Biology | Introductory Biology Lectures
L104 | 0511 | Bonner, J


Course format: Lecture: 9:05A-9:55A, MWF, MY 130.

Requirements:  No background necessary.

Course Description: Topic: Biology of Food. In this course, we will examine
some of the things that we eat.  We will try to understand some of the
biology and biochemistry of these plant and animals.  We will look into
their ecological and evolutionary history, which will help us understand
the basic phenomenon of "cuisine."  We will
look into their genetics and molecular biology, which will help us
understand why so many different kinds of living things can serve as food
for us.  This will also help us answer such curious questions as why so
many cultures have some variation of "rice and beans."  It will also help
us understand how agricultural crops and animals have been altered by
breeding programs, and give us some insight into the current controversy of
Genetically Modified Organisms.
Knowing about the organisms is only part of what we call food.  We don't
take plants and animals straight from the field to the table.  We have to
prepare the food in the kitchen.  Why does starch thicken gravy? Why does
cooking an egg make it form a semi-solid gel?  Why does lime juice
thicken milk to make a key lime pie?  Most importantly of all, why does it
work so much better to make meringue in a copper pot? This question of
meringue is what got all of this started.  Harold McGee studied this issue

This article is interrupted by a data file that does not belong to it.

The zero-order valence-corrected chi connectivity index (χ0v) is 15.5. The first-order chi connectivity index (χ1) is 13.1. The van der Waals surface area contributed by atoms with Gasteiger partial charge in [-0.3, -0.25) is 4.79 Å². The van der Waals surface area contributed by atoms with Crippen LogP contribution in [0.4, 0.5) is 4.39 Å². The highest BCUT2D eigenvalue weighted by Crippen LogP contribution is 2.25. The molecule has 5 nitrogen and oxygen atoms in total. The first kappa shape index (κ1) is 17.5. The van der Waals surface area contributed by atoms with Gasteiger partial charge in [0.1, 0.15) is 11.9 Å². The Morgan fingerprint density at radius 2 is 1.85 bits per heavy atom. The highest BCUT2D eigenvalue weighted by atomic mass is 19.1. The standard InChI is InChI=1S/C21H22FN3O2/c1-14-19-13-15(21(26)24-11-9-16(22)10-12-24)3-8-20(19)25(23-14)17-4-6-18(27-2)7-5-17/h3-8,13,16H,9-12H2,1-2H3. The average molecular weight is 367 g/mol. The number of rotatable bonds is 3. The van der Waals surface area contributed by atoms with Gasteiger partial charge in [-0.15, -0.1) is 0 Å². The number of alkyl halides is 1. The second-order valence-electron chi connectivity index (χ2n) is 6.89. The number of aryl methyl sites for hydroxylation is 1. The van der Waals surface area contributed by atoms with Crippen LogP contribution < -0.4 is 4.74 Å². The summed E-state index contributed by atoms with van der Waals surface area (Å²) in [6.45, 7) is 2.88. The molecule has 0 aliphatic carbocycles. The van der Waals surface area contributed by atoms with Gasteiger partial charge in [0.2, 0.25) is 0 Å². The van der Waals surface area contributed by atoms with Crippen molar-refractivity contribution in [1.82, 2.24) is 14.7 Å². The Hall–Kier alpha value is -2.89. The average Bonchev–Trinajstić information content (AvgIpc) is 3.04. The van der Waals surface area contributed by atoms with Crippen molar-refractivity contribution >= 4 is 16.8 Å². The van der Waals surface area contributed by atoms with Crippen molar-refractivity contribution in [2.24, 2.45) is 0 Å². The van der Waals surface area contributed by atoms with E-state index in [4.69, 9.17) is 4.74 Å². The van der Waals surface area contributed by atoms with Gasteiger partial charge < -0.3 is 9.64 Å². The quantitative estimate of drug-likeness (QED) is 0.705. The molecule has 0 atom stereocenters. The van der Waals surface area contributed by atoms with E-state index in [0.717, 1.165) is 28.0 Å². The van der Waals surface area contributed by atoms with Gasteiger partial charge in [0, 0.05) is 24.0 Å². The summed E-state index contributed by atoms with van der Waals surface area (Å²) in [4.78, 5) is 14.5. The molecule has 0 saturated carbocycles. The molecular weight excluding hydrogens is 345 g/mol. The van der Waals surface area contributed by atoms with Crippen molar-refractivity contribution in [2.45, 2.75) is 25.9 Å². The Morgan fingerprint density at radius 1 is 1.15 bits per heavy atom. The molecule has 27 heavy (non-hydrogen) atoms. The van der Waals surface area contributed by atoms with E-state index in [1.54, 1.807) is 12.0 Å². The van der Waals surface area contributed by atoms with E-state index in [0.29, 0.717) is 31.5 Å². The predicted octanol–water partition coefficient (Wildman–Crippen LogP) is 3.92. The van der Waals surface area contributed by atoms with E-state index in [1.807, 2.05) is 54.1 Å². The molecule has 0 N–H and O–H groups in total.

in the 1980's, and published a paper in the British scientific journal,
Nature.  It led him to an investigation of what
food is, and how the things we do in the kitchen work.  His book, On Food
and Cooking, is now the esssential reference work for bachelor's degree
students and chefs-in-training at the Culinary Institute of America, the
CIA.  This book will be the primary text for this course.  We will
supplement it with some additional readings. Harold McGee's book is
somewhat like an encyclopedia, with each section a complete reference work
to that aspect of food and cooking.  If we read chapter 4 before we read
chapter 1, we get just as much value as if we read them in the other order.
This makes it possible to follow our own interests, and look up important
material in the book as we go along.  It frees us from having to start at
the beginning, and work our way through. Therefore, the course is organized
around different kinds of foods. We'll look at ice cream, and how to make
it.  We'll look at pizza.  We'll look at hamburgers.  We'll look at beer.
When we're done, we may have not only a bit of understanding, but a
cookbook as well.

Weekly assignments: Reading from text and supplemental material.

Required text: On Food and Cooking, by Harold McGee
+ some additional readings.

Exams/papers: Three midterms + final.